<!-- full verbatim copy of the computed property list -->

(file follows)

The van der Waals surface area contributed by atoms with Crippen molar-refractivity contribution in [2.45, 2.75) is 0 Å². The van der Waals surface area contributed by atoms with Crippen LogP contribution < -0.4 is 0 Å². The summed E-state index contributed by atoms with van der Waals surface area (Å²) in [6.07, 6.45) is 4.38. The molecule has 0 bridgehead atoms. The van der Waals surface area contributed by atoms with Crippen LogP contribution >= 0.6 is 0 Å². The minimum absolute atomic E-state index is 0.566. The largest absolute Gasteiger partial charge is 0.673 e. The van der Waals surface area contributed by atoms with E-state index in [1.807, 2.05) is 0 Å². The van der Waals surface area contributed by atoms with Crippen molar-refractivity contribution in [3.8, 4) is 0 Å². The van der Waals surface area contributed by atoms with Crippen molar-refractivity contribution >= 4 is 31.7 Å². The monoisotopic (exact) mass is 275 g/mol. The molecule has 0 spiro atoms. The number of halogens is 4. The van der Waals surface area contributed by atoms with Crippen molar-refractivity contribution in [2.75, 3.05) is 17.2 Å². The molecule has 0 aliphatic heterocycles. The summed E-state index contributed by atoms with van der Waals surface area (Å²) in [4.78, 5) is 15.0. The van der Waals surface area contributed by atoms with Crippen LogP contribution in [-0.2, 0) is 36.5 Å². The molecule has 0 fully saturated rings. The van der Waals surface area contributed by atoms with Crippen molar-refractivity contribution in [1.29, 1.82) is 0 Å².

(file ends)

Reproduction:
The van der Waals surface area contributed by atoms with Crippen molar-refractivity contribution in [2.45, 2.75) is 0 Å². The van der Waals surface area contributed by atoms with Crippen LogP contribution < -0.4 is 0 Å². The summed E-state index contributed by atoms with van der Waals surface area (Å²) in [6.07, 6.45) is 4.38. The molecule has 0 bridgehead atoms. The van der Waals surface area contributed by atoms with Crippen LogP contribution >= 0.6 is 0 Å². The minimum absolute atomic E-state index is 0.566. The largest absolute Gasteiger partial charge is 0.673 e. The van der Waals surface area contributed by atoms with E-state index in [1.807, 2.05) is 0 Å². The van der Waals surface area contributed by atoms with Crippen molar-refractivity contribution in [3.8, 4) is 0 Å². The van der Waals surface area contributed by atoms with Crippen molar-refractivity contribution >= 4 is 31.7 Å². The monoisotopic (exact) mass is 275 g/mol. The molecule has 0 spiro atoms. The number of halogens is 4. The van der Waals surface area contributed by atoms with Crippen molar-refractivity contribution in [2.75, 3.05) is 17.2 Å². The molecule has 0 aliphatic heterocycles. The summed E-state index contributed by atoms with van der Waals surface area (Å²) in [4.78, 5) is 15.0. The van der Waals surface area contributed by atoms with Crippen LogP contribution in [-0.2, 0) is 36.5 Å². The molecule has 0 fully saturated rings. The van der Waals surface area contributed by atoms with Crippen molar-refractivity contribution in [1.29, 1.82) is 0 Å².